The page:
Spring Cloud’s AWS project integrates Spring applications into Amazon’s infrastructure seamlessly. The messaging part provides easy access to Simple Notifications Service (SNS) and Simple Queue Service (SQS). To be independent of the real AWS infrastructure on development and automated testing environments, LocalStack can be used. It provides a collection of fake AWS service implementations running in a docker container.
Bundle is a tap (aka extension) to run several Homebrew commands in one go. The list of commands is read from a plain-text Brewfile. In contrast to Ansible’s Homebrew module with a manually maintained items list, a Brewfile can be created from the currently installed Homebrew packages, making it a better fit for some use cases. This article gives a short introduction to Homebrew Bundle and shows how to use it from Ansible.
Pandoc - the swiss army knife of document conversion - supports syntax highlighting out of the box. But I prefer Github’s way of syntax highlighting, and even that can be included in Pandoc.
Logstash is famous for being the L in ELK. It is a log processing tool that tries to make sense out of mostly unstructured log messages by given parsing rules. This article descibes how I develop and test Logstash rules on my local machine, before applying them to production environment.
Common test data can be shared either by putting it into helper classes or in a common test base class. But there’s a third way. Spock has full support for
Traits and this post will explain how to use it.
Custom Hamcrest Matchers help quite a bit in simplifying unit tests and they are fairly easy to implement. The interface contains only 3 methods, 2 of them to create a textual description of expected and actual parameters and one do perform the verification. Implementing an interface is not difficult at all, but a lot of boilerplate code is required just to make that happen. I wanted to see how much this can be simplified using Groovy and the answer is quite a lot.
Running nginx from Docker is a piece of cake and hosting local files are equally easy. But there’s one catch if you’re using boot2docker, at least on a Mac: live updates are not working. Changes on local files are not reflected in nginx immediately, but a container restart is required. This post describes how to work around this limitation.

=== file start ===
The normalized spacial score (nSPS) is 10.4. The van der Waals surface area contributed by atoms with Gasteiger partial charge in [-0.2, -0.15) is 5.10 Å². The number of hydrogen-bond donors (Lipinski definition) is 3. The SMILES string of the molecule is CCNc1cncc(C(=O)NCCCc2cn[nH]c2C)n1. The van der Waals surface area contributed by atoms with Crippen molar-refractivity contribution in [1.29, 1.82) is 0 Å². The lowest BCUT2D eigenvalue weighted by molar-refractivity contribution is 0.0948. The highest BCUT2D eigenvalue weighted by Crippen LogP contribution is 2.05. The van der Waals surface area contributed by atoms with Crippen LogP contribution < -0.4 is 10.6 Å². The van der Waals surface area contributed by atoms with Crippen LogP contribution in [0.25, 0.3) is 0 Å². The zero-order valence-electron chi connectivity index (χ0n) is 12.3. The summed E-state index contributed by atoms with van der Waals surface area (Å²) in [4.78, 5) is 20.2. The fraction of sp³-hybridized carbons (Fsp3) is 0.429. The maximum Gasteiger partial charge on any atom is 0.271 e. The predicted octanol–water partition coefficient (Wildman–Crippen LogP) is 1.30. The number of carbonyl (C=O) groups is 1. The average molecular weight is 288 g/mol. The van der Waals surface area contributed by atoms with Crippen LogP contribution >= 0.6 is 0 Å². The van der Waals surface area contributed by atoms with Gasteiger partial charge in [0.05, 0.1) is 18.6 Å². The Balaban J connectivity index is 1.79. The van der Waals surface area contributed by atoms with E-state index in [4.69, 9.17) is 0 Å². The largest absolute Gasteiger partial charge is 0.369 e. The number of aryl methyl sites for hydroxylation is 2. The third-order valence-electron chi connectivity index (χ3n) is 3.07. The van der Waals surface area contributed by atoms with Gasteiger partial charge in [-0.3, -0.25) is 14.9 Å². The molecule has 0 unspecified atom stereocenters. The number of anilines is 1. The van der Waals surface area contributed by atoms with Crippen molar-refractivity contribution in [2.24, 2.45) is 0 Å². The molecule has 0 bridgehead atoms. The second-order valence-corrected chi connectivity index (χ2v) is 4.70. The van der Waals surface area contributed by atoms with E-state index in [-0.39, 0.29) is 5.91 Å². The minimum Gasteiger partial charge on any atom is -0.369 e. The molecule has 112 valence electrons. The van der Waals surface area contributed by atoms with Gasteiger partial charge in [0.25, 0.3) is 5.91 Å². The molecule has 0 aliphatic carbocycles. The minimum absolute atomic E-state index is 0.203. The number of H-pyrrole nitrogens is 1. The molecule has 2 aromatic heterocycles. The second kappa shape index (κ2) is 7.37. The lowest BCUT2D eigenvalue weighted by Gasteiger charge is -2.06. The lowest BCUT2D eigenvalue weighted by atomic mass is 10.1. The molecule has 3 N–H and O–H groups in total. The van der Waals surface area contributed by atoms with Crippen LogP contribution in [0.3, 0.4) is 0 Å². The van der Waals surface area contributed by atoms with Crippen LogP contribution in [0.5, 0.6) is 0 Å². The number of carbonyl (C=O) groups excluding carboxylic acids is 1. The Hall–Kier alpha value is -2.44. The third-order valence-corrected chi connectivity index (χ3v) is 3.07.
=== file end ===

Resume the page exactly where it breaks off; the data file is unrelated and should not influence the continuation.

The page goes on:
This post shows how to do integration testing of a ReST service as part of Gradle build process, using Spock to implement the test and Docker to make required database available. It’s build upon the example project described in my previous blog post.
This post shows how to build a very simple ReST service secured by basic authentication. It is backed by MongoDB and uses Spring Data for database access.
This article explains how to do web-crawling with Apache Camel’s Groovy DSL and jQuery-like selectors from jSoup library.
To have a simple quickstart in future private projects, I created a small project template. With just 3 files, you get a Spring container with Hibernate connected to an in memory database and slf4j/logback for logging. Spring and Hibernate are configured to support annotations and you can overwrite setting by providing an optional property file. Gradle takes care of dependencies.
At everyday scripting, you often need to access sensible information like passwords. A common practice is to just write them plain text into your script, but at least on a Mac, we can do better.
Recently, I wanted to create an “intelligent” binary patcher, which not only replaces some chunk of binary data at a file’s predefined offset, but instead performs search and replace. Here is the Java class I came up with.
With Groovy, it’s very easy to parse XML data and extract arbitrary information. This works great as long as the input data is well-formed, but you can’t always guarantee that in real-world scenarios. Think of extracting data from HTML pages. They are very often a mess when it comes to XML validity and that’s where the TagSoup library comes to the rescue.